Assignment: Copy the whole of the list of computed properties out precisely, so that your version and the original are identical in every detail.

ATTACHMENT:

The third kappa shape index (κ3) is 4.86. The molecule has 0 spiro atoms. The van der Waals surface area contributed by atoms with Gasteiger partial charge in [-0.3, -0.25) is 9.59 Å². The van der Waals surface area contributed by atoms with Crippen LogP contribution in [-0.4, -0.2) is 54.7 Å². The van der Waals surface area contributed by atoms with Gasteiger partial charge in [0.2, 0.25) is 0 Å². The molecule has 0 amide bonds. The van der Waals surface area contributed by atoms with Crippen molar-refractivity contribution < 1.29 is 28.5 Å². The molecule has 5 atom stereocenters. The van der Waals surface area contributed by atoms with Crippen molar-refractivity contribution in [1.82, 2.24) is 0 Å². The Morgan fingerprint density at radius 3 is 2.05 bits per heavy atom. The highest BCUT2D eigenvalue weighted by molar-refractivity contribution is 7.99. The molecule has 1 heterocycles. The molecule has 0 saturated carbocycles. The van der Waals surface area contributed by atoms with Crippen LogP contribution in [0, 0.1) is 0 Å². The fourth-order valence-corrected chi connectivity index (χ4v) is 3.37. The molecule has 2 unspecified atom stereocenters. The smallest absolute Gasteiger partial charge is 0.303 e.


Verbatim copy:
The third kappa shape index (κ3) is 4.86. The molecule has 0 spiro atoms. The van der Waals surface area contributed by atoms with Gasteiger partial charge in [-0.3, -0.25) is 9.59 Å². The van der Waals surface area contributed by atoms with Crippen LogP contribution in [-0.4, -0.2) is 54.7 Å². The van der Waals surface area contributed by atoms with Gasteiger partial charge in [0.2, 0.25) is 0 Å². The molecule has 0 amide bonds. The van der Waals surface area contributed by atoms with Crippen molar-refractivity contribution < 1.29 is 28.5 Å². The molecule has 5 atom stereocenters. The van der Waals surface area contributed by atoms with Crippen molar-refractivity contribution in [1.82, 2.24) is 0 Å². The Morgan fingerprint density at radius 3 is 2.05 bits per heavy atom. The highest BCUT2D eigenvalue weighted by molar-refractivity contribution is 7.99. The molecule has 1 heterocycles. The molecule has 0 saturated carbocycles. The van der Waals surface area contributed by atoms with Crippen LogP contribution in [0, 0.1) is 0 Å². The fourth-order valence-corrected chi connectivity index (χ4v) is 3.37. The molecule has 2 unspecified atom stereocenters. The smallest absolute Gasteiger partial charge is 0.303 e.